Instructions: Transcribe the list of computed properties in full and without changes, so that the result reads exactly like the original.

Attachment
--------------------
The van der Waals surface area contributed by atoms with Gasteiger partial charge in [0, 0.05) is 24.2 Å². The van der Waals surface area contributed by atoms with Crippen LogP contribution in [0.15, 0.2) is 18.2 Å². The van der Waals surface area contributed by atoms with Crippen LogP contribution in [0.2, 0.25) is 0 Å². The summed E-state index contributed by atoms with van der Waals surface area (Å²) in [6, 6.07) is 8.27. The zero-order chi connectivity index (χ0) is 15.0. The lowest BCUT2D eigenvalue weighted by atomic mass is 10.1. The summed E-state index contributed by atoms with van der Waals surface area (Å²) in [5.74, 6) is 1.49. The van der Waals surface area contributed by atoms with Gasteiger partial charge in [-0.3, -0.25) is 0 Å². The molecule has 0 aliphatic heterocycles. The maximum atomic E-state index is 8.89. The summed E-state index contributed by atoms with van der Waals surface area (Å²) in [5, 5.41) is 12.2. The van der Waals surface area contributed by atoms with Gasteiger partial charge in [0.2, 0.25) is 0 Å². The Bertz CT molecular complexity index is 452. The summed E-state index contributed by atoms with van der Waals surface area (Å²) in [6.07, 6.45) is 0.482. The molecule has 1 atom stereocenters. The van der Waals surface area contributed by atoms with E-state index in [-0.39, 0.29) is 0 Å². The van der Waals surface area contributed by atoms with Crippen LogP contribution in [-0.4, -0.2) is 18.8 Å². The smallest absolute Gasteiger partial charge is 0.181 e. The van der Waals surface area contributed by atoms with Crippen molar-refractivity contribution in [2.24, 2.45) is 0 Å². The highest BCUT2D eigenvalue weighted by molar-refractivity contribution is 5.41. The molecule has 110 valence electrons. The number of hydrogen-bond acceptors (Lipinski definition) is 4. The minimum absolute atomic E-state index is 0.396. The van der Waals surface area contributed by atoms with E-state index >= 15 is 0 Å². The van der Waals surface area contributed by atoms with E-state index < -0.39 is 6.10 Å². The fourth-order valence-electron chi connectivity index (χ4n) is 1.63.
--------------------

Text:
The van der Waals surface area contributed by atoms with Gasteiger partial charge in [0, 0.05) is 24.2 Å². The van der Waals surface area contributed by atoms with Crippen LogP contribution in [0.15, 0.2) is 18.2 Å². The van der Waals surface area contributed by atoms with Crippen LogP contribution in [0.2, 0.25) is 0 Å². The summed E-state index contributed by atoms with van der Waals surface area (Å²) in [6, 6.07) is 8.27. The zero-order chi connectivity index (χ0) is 15.0. The lowest BCUT2D eigenvalue weighted by atomic mass is 10.1. The summed E-state index contributed by atoms with van der Waals surface area (Å²) in [5.74, 6) is 1.49. The van der Waals surface area contributed by atoms with Gasteiger partial charge in [-0.3, -0.25) is 0 Å². The molecule has 0 aliphatic heterocycles. The maximum atomic E-state index is 8.89. The summed E-state index contributed by atoms with van der Waals surface area (Å²) in [5, 5.41) is 12.2. The van der Waals surface area contributed by atoms with Gasteiger partial charge in [0.2, 0.25) is 0 Å². The Bertz CT molecular complexity index is 452. The summed E-state index contributed by atoms with van der Waals surface area (Å²) in [6.07, 6.45) is 0.482. The molecule has 1 atom stereocenters. The van der Waals surface area contributed by atoms with E-state index in [-0.39, 0.29) is 0 Å². The van der Waals surface area contributed by atoms with Crippen LogP contribution in [-0.4, -0.2) is 18.8 Å². The smallest absolute Gasteiger partial charge is 0.181 e. The van der Waals surface area contributed by atoms with Crippen molar-refractivity contribution in [2.24, 2.45) is 0 Å². The highest BCUT2D eigenvalue weighted by molar-refractivity contribution is 5.41. The molecule has 110 valence electrons. The number of hydrogen-bond acceptors (Lipinski definition) is 4. The minimum absolute atomic E-state index is 0.396. The van der Waals surface area contributed by atoms with E-state index >= 15 is 0 Å². The van der Waals surface area contributed by atoms with E-state index < -0.39 is 6.10 Å². The fourth-order valence-electron chi connectivity index (χ4n) is 1.63.